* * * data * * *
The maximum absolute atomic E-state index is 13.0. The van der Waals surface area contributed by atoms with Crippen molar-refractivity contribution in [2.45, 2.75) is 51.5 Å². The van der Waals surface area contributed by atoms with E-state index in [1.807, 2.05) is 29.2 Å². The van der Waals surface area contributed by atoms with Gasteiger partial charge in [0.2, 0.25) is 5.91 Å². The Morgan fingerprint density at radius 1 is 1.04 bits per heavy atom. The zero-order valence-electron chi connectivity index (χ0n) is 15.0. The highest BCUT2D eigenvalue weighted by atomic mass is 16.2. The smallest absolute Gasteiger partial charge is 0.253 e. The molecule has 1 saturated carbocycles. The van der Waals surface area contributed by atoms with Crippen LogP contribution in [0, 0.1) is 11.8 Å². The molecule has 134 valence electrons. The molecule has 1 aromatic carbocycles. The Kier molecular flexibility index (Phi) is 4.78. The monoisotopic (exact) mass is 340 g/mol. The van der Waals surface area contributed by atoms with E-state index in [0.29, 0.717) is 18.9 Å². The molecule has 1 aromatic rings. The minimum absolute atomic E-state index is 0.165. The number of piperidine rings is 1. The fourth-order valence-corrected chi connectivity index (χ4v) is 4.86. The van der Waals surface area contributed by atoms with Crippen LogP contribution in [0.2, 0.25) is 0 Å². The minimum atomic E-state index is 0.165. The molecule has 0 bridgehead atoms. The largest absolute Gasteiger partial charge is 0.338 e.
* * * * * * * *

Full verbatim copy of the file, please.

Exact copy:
The maximum absolute atomic E-state index is 13.0. The van der Waals surface area contributed by atoms with Crippen molar-refractivity contribution in [2.45, 2.75) is 51.5 Å². The van der Waals surface area contributed by atoms with E-state index in [1.807, 2.05) is 29.2 Å². The van der Waals surface area contributed by atoms with Gasteiger partial charge in [0.2, 0.25) is 5.91 Å². The Morgan fingerprint density at radius 1 is 1.04 bits per heavy atom. The zero-order valence-electron chi connectivity index (χ0n) is 15.0. The highest BCUT2D eigenvalue weighted by atomic mass is 16.2. The smallest absolute Gasteiger partial charge is 0.253 e. The molecule has 1 saturated carbocycles. The van der Waals surface area contributed by atoms with Crippen LogP contribution in [0, 0.1) is 11.8 Å². The molecule has 134 valence electrons. The molecule has 1 aromatic carbocycles. The Kier molecular flexibility index (Phi) is 4.78. The monoisotopic (exact) mass is 340 g/mol. The van der Waals surface area contributed by atoms with E-state index in [0.29, 0.717) is 18.9 Å². The molecule has 1 aromatic rings. The minimum absolute atomic E-state index is 0.165. The number of piperidine rings is 1. The fourth-order valence-corrected chi connectivity index (χ4v) is 4.86. The van der Waals surface area contributed by atoms with Crippen LogP contribution in [0.2, 0.25) is 0 Å². The minimum atomic E-state index is 0.165. The molecule has 0 bridgehead atoms. The largest absolute Gasteiger partial charge is 0.338 e.